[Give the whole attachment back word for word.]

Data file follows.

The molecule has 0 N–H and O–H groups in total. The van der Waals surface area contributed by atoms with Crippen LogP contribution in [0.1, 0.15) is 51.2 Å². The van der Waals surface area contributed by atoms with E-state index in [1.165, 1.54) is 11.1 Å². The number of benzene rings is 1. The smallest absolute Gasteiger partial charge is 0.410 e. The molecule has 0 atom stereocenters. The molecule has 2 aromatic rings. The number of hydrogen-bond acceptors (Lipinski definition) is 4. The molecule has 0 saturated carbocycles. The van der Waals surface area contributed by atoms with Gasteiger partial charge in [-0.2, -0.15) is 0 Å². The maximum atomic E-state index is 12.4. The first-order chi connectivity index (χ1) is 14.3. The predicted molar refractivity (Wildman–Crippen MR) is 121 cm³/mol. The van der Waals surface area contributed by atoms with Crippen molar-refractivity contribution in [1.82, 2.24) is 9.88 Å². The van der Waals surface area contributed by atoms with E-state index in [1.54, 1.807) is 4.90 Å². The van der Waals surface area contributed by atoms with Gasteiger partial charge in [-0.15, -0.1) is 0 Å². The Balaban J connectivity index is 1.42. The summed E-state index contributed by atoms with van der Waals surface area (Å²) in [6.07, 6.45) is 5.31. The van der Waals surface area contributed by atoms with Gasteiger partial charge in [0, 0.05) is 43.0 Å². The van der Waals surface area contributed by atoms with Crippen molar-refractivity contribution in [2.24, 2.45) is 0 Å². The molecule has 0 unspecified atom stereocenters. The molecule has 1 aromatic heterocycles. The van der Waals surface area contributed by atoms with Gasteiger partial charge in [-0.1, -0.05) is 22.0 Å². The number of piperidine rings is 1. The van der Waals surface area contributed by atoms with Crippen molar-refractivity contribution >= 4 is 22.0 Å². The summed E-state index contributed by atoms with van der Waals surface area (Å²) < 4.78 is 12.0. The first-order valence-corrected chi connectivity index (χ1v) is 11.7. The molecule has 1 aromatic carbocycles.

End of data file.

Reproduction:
The molecule has 0 N–H and O–H groups in total. The van der Waals surface area contributed by atoms with Crippen LogP contribution in [0.1, 0.15) is 51.2 Å². The van der Waals surface area contributed by atoms with E-state index in [1.165, 1.54) is 11.1 Å². The number of benzene rings is 1. The smallest absolute Gasteiger partial charge is 0.410 e. The molecule has 0 atom stereocenters. The molecule has 2 aromatic rings. The number of hydrogen-bond acceptors (Lipinski definition) is 4. The molecule has 0 saturated carbocycles. The van der Waals surface area contributed by atoms with Gasteiger partial charge in [-0.2, -0.15) is 0 Å². The maximum atomic E-state index is 12.4. The first-order chi connectivity index (χ1) is 14.3. The predicted molar refractivity (Wildman–Crippen MR) is 121 cm³/mol. The van der Waals surface area contributed by atoms with Crippen molar-refractivity contribution in [1.82, 2.24) is 9.88 Å². The van der Waals surface area contributed by atoms with E-state index in [1.54, 1.807) is 4.90 Å². The van der Waals surface area contributed by atoms with Gasteiger partial charge in [-0.15, -0.1) is 0 Å². The Balaban J connectivity index is 1.42. The summed E-state index contributed by atoms with van der Waals surface area (Å²) in [6.07, 6.45) is 5.31. The van der Waals surface area contributed by atoms with Gasteiger partial charge in [0, 0.05) is 43.0 Å². The van der Waals surface area contributed by atoms with Crippen molar-refractivity contribution in [2.24, 2.45) is 0 Å². The molecule has 0 unspecified atom stereocenters. The molecule has 1 aromatic heterocycles. The van der Waals surface area contributed by atoms with Gasteiger partial charge in [-0.1, -0.05) is 22.0 Å². The number of piperidine rings is 1. The van der Waals surface area contributed by atoms with Crippen molar-refractivity contribution >= 4 is 22.0 Å². The summed E-state index contributed by atoms with van der Waals surface area (Å²) < 4.78 is 12.0. The first-order valence-corrected chi connectivity index (χ1v) is 11.7. The molecule has 1 aromatic carbocycles.